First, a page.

Staunton-Augusta Farmers Market Re-Opens for Spring
An annual "rite of spring" has returned: opening day for the Staunton-Augusta Farmers Market.
At the same time, state and federal officials make a stop in the valley to help make those kinds of markets a more powerful economic engine.
In 1993, there was a new, weekly Staunton Farmers Market with about a half-dozen vendors. Now there are Wednesday and Saturday sales in Staunton, Waynesboro and Verona, mirroring rapid growth nationwide. And the Department of Agriculture is offering tools to build on the momentum.
Temperatures in the 20s put the chill on opening day for the Staunton-Augusta Farmers Market. But make no mistake; the agribusinesses are headed in the right direction.
"We've grown to usually averaging about 35 vendors for on Saturdays. Overall sales were close to half-a-million dollars last year," said Susan Randall, with Elk Run Farms.
The market is celebrating 20 years in downtown Staunton. But now it's among 230 farmers markets across the commonwealth, and the numbers keep growing.
"I've gotten a couple of calls this week from places that want to start markets - from regional health centers to senior citizen homes to just different communities who haven't had one before, recognizing the potential and the interest," said Leanne DuBois, with the Virginia Department of Agriculture.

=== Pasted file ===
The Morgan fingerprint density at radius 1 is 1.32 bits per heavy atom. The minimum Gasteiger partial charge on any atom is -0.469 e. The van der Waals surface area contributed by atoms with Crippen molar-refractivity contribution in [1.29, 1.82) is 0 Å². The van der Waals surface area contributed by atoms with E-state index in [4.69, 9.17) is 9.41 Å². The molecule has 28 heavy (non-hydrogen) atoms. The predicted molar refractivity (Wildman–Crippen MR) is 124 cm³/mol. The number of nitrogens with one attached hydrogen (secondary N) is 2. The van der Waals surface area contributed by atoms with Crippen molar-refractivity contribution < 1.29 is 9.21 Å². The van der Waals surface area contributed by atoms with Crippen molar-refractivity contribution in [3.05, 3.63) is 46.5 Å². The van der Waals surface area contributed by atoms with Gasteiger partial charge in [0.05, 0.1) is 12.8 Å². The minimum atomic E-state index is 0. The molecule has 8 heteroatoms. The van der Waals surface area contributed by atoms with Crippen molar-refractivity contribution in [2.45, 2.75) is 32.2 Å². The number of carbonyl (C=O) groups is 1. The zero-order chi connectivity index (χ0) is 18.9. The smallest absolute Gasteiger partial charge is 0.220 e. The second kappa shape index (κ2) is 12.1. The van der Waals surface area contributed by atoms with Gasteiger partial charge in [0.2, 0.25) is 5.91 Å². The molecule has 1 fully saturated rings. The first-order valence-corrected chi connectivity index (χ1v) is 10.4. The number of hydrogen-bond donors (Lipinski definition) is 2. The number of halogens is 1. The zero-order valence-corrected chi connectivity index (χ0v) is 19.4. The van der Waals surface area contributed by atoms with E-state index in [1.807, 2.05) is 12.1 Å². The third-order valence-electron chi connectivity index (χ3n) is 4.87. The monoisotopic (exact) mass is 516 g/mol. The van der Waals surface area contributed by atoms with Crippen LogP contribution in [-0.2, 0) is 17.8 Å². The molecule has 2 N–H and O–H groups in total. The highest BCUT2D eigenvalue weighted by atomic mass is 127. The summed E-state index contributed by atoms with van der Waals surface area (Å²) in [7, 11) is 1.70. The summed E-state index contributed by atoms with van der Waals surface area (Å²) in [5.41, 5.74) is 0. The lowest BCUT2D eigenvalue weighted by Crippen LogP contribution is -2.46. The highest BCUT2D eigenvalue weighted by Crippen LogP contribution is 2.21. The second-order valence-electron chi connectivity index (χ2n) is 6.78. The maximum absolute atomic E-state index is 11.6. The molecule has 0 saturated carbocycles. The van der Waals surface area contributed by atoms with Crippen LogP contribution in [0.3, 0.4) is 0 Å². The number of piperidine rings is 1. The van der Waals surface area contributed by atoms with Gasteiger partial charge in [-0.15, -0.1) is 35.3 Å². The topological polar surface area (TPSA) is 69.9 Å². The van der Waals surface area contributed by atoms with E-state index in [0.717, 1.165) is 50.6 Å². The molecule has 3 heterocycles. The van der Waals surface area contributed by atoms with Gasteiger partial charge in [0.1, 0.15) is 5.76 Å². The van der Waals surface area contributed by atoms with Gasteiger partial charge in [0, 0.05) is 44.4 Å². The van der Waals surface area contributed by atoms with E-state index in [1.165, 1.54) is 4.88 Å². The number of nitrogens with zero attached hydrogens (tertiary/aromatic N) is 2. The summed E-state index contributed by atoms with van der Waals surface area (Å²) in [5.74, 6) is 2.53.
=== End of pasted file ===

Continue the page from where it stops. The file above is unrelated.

The state and U.S. departments of agriculture are hosting market masters from all over Virginia. They're sharing keys to growth and success, like reaching customers in the SNAP program and tapping into grants that help farmers create new products.
"For instance, if you have goat milk and you're able to make goat cheese, take that to the farmers market and sell it. Then you're going to have a higher value added to that. You're going to make more for that product," said Ellen Davis, with the U.S. Department of Agriculture.
Agriculture representatives say such a grant can help a fledgling agribusiness, but the business must bring the dedication.
"You've got to want to do this. You are your own boss so if you fail, it's your problem. There's no steady income. It's whatever the customer wants," Randall said.
State agency representatives say they're working with farmers markets to increase their access to SNAP customers and get their local food into more restaurants, schools and low-income housing complexes.
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Wednesday, July 23 2014 10:09 AM EDT2014-07-23 14:09:01 GMT
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